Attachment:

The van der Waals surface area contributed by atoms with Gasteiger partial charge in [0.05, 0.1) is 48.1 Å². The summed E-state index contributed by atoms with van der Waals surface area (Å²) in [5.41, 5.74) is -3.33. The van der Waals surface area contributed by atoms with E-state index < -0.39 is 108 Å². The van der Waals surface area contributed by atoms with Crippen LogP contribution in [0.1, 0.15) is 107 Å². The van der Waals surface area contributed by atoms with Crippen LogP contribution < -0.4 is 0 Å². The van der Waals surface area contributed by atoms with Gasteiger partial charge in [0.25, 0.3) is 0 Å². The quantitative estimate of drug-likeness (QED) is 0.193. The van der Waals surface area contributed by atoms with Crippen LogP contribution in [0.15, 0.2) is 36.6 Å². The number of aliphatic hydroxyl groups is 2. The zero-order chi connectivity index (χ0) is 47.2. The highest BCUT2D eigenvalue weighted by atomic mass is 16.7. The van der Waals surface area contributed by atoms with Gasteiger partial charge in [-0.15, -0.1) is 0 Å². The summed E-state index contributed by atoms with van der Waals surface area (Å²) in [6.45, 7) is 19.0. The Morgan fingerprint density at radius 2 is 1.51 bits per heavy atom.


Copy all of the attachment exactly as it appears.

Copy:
The van der Waals surface area contributed by atoms with Gasteiger partial charge in [0.05, 0.1) is 48.1 Å². The summed E-state index contributed by atoms with van der Waals surface area (Å²) in [5.41, 5.74) is -3.33. The van der Waals surface area contributed by atoms with E-state index < -0.39 is 108 Å². The van der Waals surface area contributed by atoms with Crippen LogP contribution in [0.1, 0.15) is 107 Å². The van der Waals surface area contributed by atoms with Crippen LogP contribution < -0.4 is 0 Å². The van der Waals surface area contributed by atoms with Gasteiger partial charge in [0.25, 0.3) is 0 Å². The quantitative estimate of drug-likeness (QED) is 0.193. The van der Waals surface area contributed by atoms with Crippen LogP contribution in [0.15, 0.2) is 36.6 Å². The number of aliphatic hydroxyl groups is 2. The zero-order chi connectivity index (χ0) is 47.2. The highest BCUT2D eigenvalue weighted by atomic mass is 16.7. The van der Waals surface area contributed by atoms with Gasteiger partial charge in [-0.15, -0.1) is 0 Å². The summed E-state index contributed by atoms with van der Waals surface area (Å²) in [6.45, 7) is 19.0. The Morgan fingerprint density at radius 2 is 1.51 bits per heavy atom.